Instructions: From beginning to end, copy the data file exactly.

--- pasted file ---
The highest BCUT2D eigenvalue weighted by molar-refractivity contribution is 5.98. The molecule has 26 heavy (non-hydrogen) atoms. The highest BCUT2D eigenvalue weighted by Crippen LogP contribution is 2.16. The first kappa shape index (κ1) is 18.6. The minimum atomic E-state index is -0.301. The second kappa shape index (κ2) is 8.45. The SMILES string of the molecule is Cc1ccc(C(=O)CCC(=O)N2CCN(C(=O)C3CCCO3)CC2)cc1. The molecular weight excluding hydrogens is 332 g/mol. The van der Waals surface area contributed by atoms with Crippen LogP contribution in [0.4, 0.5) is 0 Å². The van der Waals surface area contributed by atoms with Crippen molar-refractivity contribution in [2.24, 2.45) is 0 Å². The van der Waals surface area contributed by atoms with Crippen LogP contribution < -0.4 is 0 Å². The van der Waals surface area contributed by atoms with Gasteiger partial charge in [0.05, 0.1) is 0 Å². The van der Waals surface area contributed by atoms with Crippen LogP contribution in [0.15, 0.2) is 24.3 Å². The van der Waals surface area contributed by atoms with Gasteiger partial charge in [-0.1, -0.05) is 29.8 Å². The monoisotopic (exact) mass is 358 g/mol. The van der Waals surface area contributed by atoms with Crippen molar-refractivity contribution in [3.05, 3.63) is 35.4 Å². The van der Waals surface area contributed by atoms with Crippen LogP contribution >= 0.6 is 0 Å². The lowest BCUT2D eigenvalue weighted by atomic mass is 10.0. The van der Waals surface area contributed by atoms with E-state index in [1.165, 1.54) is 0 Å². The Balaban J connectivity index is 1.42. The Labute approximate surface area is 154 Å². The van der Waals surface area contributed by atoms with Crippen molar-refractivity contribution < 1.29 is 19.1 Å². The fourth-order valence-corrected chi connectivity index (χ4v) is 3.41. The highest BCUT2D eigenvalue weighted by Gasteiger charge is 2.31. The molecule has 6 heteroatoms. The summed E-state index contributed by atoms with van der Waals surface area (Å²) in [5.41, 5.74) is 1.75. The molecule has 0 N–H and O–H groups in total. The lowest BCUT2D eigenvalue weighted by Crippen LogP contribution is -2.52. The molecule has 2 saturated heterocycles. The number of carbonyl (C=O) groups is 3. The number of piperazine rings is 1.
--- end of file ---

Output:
The highest BCUT2D eigenvalue weighted by molar-refractivity contribution is 5.98. The molecule has 26 heavy (non-hydrogen) atoms. The highest BCUT2D eigenvalue weighted by Crippen LogP contribution is 2.16. The first kappa shape index (κ1) is 18.6. The minimum atomic E-state index is -0.301. The second kappa shape index (κ2) is 8.45. The SMILES string of the molecule is Cc1ccc(C(=O)CCC(=O)N2CCN(C(=O)C3CCCO3)CC2)cc1. The molecular weight excluding hydrogens is 332 g/mol. The van der Waals surface area contributed by atoms with Crippen LogP contribution in [0.4, 0.5) is 0 Å². The van der Waals surface area contributed by atoms with Crippen molar-refractivity contribution in [2.24, 2.45) is 0 Å². The van der Waals surface area contributed by atoms with Crippen LogP contribution < -0.4 is 0 Å². The van der Waals surface area contributed by atoms with Gasteiger partial charge in [0.05, 0.1) is 0 Å². The van der Waals surface area contributed by atoms with Crippen LogP contribution in [0.15, 0.2) is 24.3 Å². The van der Waals surface area contributed by atoms with Gasteiger partial charge in [-0.1, -0.05) is 29.8 Å². The monoisotopic (exact) mass is 358 g/mol. The van der Waals surface area contributed by atoms with Crippen molar-refractivity contribution in [3.05, 3.63) is 35.4 Å². The van der Waals surface area contributed by atoms with Crippen LogP contribution >= 0.6 is 0 Å². The lowest BCUT2D eigenvalue weighted by atomic mass is 10.0. The van der Waals surface area contributed by atoms with E-state index in [1.165, 1.54) is 0 Å². The Balaban J connectivity index is 1.42. The Labute approximate surface area is 154 Å². The van der Waals surface area contributed by atoms with Crippen molar-refractivity contribution < 1.29 is 19.1 Å². The fourth-order valence-corrected chi connectivity index (χ4v) is 3.41. The highest BCUT2D eigenvalue weighted by Gasteiger charge is 2.31. The molecule has 6 heteroatoms. The summed E-state index contributed by atoms with van der Waals surface area (Å²) in [5.41, 5.74) is 1.75. The molecule has 0 N–H and O–H groups in total. The lowest BCUT2D eigenvalue weighted by Crippen LogP contribution is -2.52. The molecule has 2 saturated heterocycles. The number of carbonyl (C=O) groups is 3. The number of piperazine rings is 1.